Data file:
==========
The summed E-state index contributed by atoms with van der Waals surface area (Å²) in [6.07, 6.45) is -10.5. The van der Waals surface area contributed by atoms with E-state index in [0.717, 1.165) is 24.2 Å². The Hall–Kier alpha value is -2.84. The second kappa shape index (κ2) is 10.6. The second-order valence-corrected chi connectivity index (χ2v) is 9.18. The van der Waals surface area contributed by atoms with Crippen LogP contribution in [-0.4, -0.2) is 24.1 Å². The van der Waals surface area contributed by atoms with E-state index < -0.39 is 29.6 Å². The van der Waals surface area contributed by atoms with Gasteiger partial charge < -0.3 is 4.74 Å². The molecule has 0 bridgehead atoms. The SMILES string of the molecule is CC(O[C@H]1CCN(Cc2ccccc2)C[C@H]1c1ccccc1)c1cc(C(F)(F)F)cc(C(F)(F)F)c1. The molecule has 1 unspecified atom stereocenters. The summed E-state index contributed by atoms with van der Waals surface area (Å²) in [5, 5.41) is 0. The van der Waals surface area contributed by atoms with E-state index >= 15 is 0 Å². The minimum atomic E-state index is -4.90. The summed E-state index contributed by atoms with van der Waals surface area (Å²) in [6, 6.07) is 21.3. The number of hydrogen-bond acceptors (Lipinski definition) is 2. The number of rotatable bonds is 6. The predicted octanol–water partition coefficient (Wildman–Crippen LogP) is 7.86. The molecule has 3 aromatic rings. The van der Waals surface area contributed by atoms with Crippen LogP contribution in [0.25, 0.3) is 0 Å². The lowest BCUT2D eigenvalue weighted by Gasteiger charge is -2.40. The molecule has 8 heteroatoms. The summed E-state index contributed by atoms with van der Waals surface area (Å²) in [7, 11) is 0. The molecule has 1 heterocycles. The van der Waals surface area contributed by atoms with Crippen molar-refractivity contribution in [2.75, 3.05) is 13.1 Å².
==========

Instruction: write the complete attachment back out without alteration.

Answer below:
The summed E-state index contributed by atoms with van der Waals surface area (Å²) in [6.07, 6.45) is -10.5. The van der Waals surface area contributed by atoms with E-state index in [0.717, 1.165) is 24.2 Å². The Hall–Kier alpha value is -2.84. The second kappa shape index (κ2) is 10.6. The second-order valence-corrected chi connectivity index (χ2v) is 9.18. The van der Waals surface area contributed by atoms with Crippen LogP contribution in [-0.4, -0.2) is 24.1 Å². The van der Waals surface area contributed by atoms with E-state index < -0.39 is 29.6 Å². The van der Waals surface area contributed by atoms with Gasteiger partial charge < -0.3 is 4.74 Å². The molecule has 0 bridgehead atoms. The SMILES string of the molecule is CC(O[C@H]1CCN(Cc2ccccc2)C[C@H]1c1ccccc1)c1cc(C(F)(F)F)cc(C(F)(F)F)c1. The molecule has 1 unspecified atom stereocenters. The summed E-state index contributed by atoms with van der Waals surface area (Å²) in [5, 5.41) is 0. The van der Waals surface area contributed by atoms with E-state index >= 15 is 0 Å². The minimum atomic E-state index is -4.90. The summed E-state index contributed by atoms with van der Waals surface area (Å²) in [6, 6.07) is 21.3. The number of hydrogen-bond acceptors (Lipinski definition) is 2. The number of rotatable bonds is 6. The predicted octanol–water partition coefficient (Wildman–Crippen LogP) is 7.86. The molecule has 3 aromatic rings. The van der Waals surface area contributed by atoms with Crippen LogP contribution in [0.25, 0.3) is 0 Å². The lowest BCUT2D eigenvalue weighted by Gasteiger charge is -2.40. The molecule has 8 heteroatoms. The summed E-state index contributed by atoms with van der Waals surface area (Å²) in [7, 11) is 0. The molecule has 1 heterocycles. The van der Waals surface area contributed by atoms with Crippen molar-refractivity contribution in [2.75, 3.05) is 13.1 Å².